High-quality GPS signals are obviously necessary, but why study asteroids, which are located hundreds of millions of kilometres away? Andris Slavinskis, head of the space technology department of Tartu Observatory, and Pekka Janhunen, inventor of the electric solar wind sail, explain.
Space technology is great, but what good is it for us, those living on planet Earth?
Not much is known about asteroids, just about 20 have passed the Earth close and even those we haven’t been able to study in any noteworthy depth. Even though astronomers have several theories about the origin of the Solar System and asteroids, we do not fully know the mechanism of how asteroids came to be and what they consist of. We have the general idea, but not the details.
Organic material has been found from asteroids. Yes, organic compounds have been found from chunks of rock flying through the cosmic space, which is, in principle, empty. How is this even possible? According to a theory, life began through development of organic compounds, which were brought to the Earth by asteroids.
It is believed that organic compounds were generated on asteroids as a result of cosmic rays and inexorable radiation, as asteroids have no protective atmosphere layer. Also, the core of some asteroids has never been hot enough to destroy the organic matter found within.
Thus, asteroids may help to explain how life came to be on the Earth or provide clues about the development of the Solar System.
Perhaps, the orbits of the planets used to be different than they are now? How did they shift? Why? We need to investigate this further!
The greatest hazard, which life on the Earth is faced with, is an impact with an asteroid. According to one of the most wide-spread theories, the dinosaurs became extinct 65 million years ago due to an asteroid hitting the Earth.
For the first time in human evolution, we have, in theory, the capability to protect ourselves somehow. The knowledge of how to change the trajectory of a dangerous asteroid or how to break an asteroid into smaller parts may save the life on the Earth.
Further away in the future, building space technology in the space will be cheaper than dispatching the materials to the orbit of the Earth. The materials required can be found on asteroids – we are simply not yet able to collect and process them. In theory, extra-terrestrial economy may develop in the future – telescopes operating in open space, mining on asteroids, even human settlements in space stations.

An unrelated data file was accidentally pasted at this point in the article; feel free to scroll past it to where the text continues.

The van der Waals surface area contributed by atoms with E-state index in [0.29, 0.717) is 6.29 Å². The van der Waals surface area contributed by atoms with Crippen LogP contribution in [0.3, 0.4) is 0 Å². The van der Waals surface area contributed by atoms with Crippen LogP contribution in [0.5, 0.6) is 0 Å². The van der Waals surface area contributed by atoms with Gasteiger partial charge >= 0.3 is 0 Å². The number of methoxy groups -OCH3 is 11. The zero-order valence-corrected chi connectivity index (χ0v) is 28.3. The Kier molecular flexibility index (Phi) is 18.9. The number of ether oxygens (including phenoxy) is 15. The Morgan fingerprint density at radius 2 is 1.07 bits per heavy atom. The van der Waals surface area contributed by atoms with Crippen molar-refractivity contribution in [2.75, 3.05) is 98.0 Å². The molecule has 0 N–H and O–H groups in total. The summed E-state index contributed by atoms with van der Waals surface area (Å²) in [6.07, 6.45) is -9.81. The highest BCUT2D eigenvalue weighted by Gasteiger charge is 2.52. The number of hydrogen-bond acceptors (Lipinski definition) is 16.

A few weeks ago, a joint project of the partners of ESTCube-2, Tartu Observatory, the Finnish Meteorological Institute, and others, was confirmed by the European Space Agency (ESA) that the Agency will continue to study launching of cubic satellites to asteroids and will be taking into consideration suggestions from the parties which initiated the project.
Within the framework of the project, scores of cubic satellites – quite similar to ESTCube-2 – will be launched to study far-away asteroids. Not one or two, but the number of asteroids to be studied may come close to one hundred.
There are many possibilities: the asteroid belt between Mars and Jupiter, the Hilda asteroids, or the Jupiter trojan may be targeted. Depending on the location of the asteroid, the journey there could take from three and a half to seven and a half years.
Different cameras are used to study asteroids. Using scores of small and relatively cheap cubic satellites makes the project relatively inexpensive – only 150 million euros. In comparison, NASA’s Dawn probe cost almost three times more and only two asteroids will be studied in the course of the mission.
The entire Solar System, not just the Earth, is our home. The best analogy could be drawn with a lonely island in the middle of the ocean – if the people living there are not interested in what lies outside of the near vicinity of the island, they won’t know how to defend themselves, if necessary. Also, the development of the people may grind to a halt. The more we know, the more we can do.
The translation of this article from Estonian Public Broadcasting science news portal Novaator was funded by the European Regional Development Fund through Estonian Research Council.